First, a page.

EDITORIAL: Progress reported

Northeast Mississippi legislators meeting Wednesday with the Commission on the Future of Northeast Mississippi said little about Gov. Barbour’s budget-reduction proposals and more about continuing regional needs and priorities like education and adequate highways.
The annual meeting with legislators at the Advanced Education Center on the University of Mississippi/Itawamba Community College campus in Tupelo brought together elected officials and civic leaders from 16 counties. Report updates on regional goals led to non-partisan, open-floor discussion of the issues facing the region and the state.
Highways, a decades-long priority regionwide, continues at or near the top of the needs list within the region’s delegation. Slow movement in building authorized highways in the Vision 21 four-laning program, enacted in 2002, remains a thorny issue because all or part of Mississippi Highways 15, 25, 9, 7 and 41 fall into the highest priority category, but work has been scarce because funds aren’t available.
Some legislators indicated support for a state-backed bond program to ramp-up construction statewide, and we hope that is considered. Sen. Hob Bryan, D-Amory, noted that interest rates remain at historic lows and unemployment is at historic highs. He said infrastructure construction historically has been an effective way to create jobs while building long-term investments. Bryan, questioned afterward about a possible but not yet proposed federal infrastructure program, said Mississippi could expect to receive about 1 percent from any nationwide construction initiative.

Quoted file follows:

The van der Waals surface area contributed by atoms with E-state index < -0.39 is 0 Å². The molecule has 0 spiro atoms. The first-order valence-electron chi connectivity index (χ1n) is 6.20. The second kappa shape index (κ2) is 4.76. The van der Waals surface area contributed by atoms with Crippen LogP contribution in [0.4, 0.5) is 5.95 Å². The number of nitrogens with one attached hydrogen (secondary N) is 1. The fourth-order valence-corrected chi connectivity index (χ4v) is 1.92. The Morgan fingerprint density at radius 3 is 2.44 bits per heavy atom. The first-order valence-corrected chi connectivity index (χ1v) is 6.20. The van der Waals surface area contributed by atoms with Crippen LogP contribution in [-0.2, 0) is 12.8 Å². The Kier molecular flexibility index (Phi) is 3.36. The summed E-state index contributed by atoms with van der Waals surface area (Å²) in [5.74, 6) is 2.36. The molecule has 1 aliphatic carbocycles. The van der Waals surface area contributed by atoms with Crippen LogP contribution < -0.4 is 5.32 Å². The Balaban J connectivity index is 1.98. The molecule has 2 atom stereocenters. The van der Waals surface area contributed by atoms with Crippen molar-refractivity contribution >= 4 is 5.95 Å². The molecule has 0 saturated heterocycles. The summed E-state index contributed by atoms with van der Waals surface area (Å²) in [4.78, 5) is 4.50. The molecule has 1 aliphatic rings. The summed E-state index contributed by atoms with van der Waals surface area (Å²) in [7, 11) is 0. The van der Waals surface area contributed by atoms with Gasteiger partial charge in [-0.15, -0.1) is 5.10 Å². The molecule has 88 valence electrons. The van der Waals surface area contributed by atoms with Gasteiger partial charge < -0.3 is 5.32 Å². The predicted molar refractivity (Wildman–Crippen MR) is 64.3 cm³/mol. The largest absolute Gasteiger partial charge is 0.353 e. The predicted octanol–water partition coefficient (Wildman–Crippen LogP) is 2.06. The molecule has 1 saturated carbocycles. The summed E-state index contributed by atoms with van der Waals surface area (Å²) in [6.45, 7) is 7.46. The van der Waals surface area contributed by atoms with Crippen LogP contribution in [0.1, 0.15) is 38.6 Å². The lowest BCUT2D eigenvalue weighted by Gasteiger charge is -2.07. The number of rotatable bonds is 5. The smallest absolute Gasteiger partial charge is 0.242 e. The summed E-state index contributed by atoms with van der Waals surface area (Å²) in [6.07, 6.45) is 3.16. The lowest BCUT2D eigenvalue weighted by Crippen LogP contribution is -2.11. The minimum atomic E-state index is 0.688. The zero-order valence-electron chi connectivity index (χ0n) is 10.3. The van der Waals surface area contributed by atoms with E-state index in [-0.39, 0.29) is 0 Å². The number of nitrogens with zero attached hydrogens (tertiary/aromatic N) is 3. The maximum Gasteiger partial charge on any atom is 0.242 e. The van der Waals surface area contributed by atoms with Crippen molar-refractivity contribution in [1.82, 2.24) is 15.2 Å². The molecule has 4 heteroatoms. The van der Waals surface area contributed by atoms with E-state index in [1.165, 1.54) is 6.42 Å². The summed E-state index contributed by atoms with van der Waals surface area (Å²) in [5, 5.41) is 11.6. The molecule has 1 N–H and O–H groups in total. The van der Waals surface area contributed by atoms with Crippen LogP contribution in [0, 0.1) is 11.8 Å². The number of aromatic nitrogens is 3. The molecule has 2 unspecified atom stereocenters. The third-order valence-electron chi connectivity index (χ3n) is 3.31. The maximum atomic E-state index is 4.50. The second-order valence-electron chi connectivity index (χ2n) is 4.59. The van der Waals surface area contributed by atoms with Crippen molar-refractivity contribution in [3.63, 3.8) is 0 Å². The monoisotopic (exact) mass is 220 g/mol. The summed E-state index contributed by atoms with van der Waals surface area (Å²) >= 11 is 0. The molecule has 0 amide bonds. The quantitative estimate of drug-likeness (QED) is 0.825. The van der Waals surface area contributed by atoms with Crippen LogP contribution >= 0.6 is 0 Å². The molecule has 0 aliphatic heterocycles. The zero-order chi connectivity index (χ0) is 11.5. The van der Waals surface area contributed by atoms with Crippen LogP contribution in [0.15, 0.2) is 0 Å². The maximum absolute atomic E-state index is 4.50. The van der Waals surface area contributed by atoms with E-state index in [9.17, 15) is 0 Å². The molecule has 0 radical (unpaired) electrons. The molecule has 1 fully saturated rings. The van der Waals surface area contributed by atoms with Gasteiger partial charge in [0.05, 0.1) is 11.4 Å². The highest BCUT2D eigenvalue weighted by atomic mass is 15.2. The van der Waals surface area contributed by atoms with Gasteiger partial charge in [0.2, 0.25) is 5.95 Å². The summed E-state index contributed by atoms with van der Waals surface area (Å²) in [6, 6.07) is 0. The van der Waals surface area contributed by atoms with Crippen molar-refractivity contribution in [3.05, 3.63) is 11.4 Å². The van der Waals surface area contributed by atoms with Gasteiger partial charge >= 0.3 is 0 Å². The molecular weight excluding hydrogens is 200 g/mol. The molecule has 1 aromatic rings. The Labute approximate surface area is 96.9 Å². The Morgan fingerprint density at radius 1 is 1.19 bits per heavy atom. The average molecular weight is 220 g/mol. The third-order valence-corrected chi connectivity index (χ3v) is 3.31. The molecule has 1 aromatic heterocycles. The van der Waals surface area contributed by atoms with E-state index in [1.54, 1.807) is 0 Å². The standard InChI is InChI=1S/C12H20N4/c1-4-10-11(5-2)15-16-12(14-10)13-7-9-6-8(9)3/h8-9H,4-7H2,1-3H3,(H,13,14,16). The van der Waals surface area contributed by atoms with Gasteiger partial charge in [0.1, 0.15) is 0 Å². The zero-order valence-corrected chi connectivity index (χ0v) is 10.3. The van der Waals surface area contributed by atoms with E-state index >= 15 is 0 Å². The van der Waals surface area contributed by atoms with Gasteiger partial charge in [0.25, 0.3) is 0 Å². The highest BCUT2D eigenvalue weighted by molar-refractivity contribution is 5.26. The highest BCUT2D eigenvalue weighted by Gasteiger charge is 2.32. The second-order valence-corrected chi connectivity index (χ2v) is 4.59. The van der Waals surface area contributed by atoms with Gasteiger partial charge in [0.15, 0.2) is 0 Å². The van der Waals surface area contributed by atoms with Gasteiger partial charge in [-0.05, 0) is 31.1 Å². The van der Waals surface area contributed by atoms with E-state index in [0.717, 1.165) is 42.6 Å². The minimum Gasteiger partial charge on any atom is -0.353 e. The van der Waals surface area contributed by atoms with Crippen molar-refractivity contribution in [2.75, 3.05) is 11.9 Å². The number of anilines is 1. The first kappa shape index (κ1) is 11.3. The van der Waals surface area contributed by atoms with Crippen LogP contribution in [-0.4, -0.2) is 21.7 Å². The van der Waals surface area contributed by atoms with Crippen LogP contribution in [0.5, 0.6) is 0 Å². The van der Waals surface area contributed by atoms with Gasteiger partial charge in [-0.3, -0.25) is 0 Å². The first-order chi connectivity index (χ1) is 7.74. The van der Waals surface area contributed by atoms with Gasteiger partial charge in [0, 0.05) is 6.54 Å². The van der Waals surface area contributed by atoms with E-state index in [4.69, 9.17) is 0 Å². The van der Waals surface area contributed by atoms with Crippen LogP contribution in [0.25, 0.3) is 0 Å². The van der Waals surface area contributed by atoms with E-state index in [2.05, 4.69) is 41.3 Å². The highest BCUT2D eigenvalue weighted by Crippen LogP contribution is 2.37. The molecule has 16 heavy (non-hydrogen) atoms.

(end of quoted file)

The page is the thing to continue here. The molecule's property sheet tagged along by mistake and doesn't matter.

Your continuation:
Legislators also seemed generally supportive of pre-kindergarten education – the crucial earliest years when brain development is most active. Mississippi doesn’t have a statewide pre-K program, but a pilot project called Mississippi Building Blocks is operating in selected communities, with data to be used in guiding pre-K planning.
The greater encouragement came from a report on use of community college tuition-guarantee programs in some counties and school districts. Commission coordinator and CREATE Foundation Senior Vice President Lewis Whitfield said 28 of 31 school districts in the region will have some form of tuition guarantee operating at the beginning of the 2010 fall semester.
This year, 303 tuition scholarships have been awarded for students attending Northeast, Northwest, Itawamba, and East Central community colleges. Whitfield said he hopes applications will increase to 2,000 per year. The scholarships have averaged $498 per student. The scholarship guarantee kicks in after other funding sources have been sought and awarded.
The meeting brought forward instances of progress besting the general economy, which is a goal of regionalism.

NEMS Daily Journal

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